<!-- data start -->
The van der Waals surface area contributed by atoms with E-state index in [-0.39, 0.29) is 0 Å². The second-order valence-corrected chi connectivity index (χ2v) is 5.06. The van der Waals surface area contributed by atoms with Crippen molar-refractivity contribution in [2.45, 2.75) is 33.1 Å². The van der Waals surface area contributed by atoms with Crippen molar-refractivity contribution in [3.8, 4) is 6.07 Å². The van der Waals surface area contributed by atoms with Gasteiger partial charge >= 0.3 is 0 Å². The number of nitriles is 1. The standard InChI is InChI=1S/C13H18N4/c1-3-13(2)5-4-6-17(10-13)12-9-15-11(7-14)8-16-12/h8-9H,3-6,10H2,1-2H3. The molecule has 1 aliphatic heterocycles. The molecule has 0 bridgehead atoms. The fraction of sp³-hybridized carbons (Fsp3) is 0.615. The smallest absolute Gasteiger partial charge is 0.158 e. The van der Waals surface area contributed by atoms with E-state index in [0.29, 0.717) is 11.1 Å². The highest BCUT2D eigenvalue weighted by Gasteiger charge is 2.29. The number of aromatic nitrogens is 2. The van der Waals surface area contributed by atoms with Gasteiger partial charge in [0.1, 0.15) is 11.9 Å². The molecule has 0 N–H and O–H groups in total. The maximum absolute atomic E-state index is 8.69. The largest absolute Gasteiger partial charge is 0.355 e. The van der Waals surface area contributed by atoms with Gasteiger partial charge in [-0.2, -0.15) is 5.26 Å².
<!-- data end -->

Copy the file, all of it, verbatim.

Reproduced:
The van der Waals surface area contributed by atoms with E-state index in [-0.39, 0.29) is 0 Å². The second-order valence-corrected chi connectivity index (χ2v) is 5.06. The van der Waals surface area contributed by atoms with Crippen molar-refractivity contribution in [2.45, 2.75) is 33.1 Å². The van der Waals surface area contributed by atoms with Crippen molar-refractivity contribution in [3.8, 4) is 6.07 Å². The van der Waals surface area contributed by atoms with Gasteiger partial charge >= 0.3 is 0 Å². The number of nitriles is 1. The standard InChI is InChI=1S/C13H18N4/c1-3-13(2)5-4-6-17(10-13)12-9-15-11(7-14)8-16-12/h8-9H,3-6,10H2,1-2H3. The molecule has 1 aliphatic heterocycles. The molecule has 0 bridgehead atoms. The fraction of sp³-hybridized carbons (Fsp3) is 0.615. The smallest absolute Gasteiger partial charge is 0.158 e. The van der Waals surface area contributed by atoms with E-state index in [0.29, 0.717) is 11.1 Å². The highest BCUT2D eigenvalue weighted by Gasteiger charge is 2.29. The number of aromatic nitrogens is 2. The van der Waals surface area contributed by atoms with Gasteiger partial charge in [0.1, 0.15) is 11.9 Å². The molecule has 0 N–H and O–H groups in total. The maximum absolute atomic E-state index is 8.69. The largest absolute Gasteiger partial charge is 0.355 e. The van der Waals surface area contributed by atoms with Gasteiger partial charge in [-0.2, -0.15) is 5.26 Å².